The Faith and Freedom Coalition Conference continues Friday in Washington, DC with speeches by former Republican presidential candidate Newt Gingrich, Senate Minority Leader Mitch McConnell and radio talk show host Glenn Beck.
Speakers discuss the 2012 presidential election and the Affordable Care Act, which requires some religious institutions to provide health care coverage for birth control.
The Faith and Freedom Coalition is a "grassroots organization of hardworking Americans who love our country and want to preserve this great nation to the next generation."
The theme of the conference is "America at a Crossroads" and is billed by organizers as "an important training and equipping weekend" for state chapters, members and supporters preparing for the 2012 elections.
The morning's first speakers, including National Review editor Jonah Goldberg, commentator/author S.E. Cupp, and Sen. Rand Paul (R-KY), spoke on freedom of religion, stating their belief that President Obama and the media are waging a war of sorts on Christianity and religion. This was followed by a panel discussion with Rep. Tom Price (R-GA) and Jim Martin of the 60 Plus Association on the health care law. Rep. Price noted that the House already voted to repeal the new health care law and talked about a number of ways all Americans can get health insurance without involving Washington.
Sen. McConnell (R-KY) spoke about President Obama’s “attack” on the First Amendment. He talked about the recent Citizens United case before the Supreme Court and accused President Obama of targeting the political speech of his opponents. This was followed by a panel titled "Campaign 2012: The National Political Landscape" focused on the current political cycle. Scott Rasmussen talked about recent polls that have Mitt Romney in the lead. The panel also discussed the challenges with polling because people under 35 no longer use land lines and how the upcoming Supreme Court decision on the health care law could affect the presidential election.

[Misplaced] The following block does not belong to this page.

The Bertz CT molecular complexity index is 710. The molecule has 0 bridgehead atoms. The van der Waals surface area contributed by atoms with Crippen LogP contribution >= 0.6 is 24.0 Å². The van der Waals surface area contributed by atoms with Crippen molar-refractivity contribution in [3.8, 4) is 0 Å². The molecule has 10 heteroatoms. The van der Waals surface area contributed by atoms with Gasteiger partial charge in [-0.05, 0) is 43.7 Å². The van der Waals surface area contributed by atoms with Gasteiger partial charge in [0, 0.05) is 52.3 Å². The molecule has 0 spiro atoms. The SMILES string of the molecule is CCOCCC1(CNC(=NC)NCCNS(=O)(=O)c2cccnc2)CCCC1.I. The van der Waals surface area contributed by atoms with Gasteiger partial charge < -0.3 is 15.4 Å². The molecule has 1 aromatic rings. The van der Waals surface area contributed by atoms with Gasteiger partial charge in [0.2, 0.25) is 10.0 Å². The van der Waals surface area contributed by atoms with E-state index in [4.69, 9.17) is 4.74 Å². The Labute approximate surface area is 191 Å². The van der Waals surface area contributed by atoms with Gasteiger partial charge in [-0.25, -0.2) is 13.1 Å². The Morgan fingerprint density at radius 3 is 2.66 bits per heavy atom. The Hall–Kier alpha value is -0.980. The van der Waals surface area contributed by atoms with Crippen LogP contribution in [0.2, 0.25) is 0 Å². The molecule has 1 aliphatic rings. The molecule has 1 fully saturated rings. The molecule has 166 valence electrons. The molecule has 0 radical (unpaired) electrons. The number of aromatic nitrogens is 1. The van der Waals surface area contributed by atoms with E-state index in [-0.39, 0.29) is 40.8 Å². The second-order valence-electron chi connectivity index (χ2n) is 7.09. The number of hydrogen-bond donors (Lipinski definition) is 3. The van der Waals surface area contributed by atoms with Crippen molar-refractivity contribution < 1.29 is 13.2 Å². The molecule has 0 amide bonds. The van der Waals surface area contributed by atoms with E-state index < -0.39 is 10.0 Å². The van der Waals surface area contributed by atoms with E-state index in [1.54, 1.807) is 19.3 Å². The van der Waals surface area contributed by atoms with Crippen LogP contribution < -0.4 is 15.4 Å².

Republican National Committee Chairman Reince Priebus criticized President Obama, saying that "This president’s priorities are not America’s priorities." He called Obama a committed leftist that bows to foreign leaders rather than stand up for America, and noted that the Republican Party is not in conflict with the Tea Party. Priebus was followed by a panel on religious freedom, focused on the recent HHS mandate to have employers provide contraception coverage to their employees. Panelists called it an all out assault on the American religious community.
Former Speaker of the House and presidential candidate Newt Gingrich (R-GA) talked about the Wisconsin election and the media’s portrayal of it. He criticized President Obama, saying he’s for a smaller private sector and a bigger government sector, paying for it with our children. Gingrich said that Obama's campaign last election was based on “yes we can” and now it’s “why we couldn’t.” He talked about the importance of Senate races and the need to retain control of the House. Gingrich asks the audience if they can afford four more years of the worst economy ever. He completed his remarks by saying that there’s a simple phrase that governs, “we can do better,” and that America is a model worth fighting for.
The final speaker, radio talk show host Glenn Beck, talked about everything from the future of America to divine providence and the leadership of Thomas Paine. He had a number of books that served as examples of the relationship to God. Beck warned people that being against big government is not enough, they must also be for something, like charity.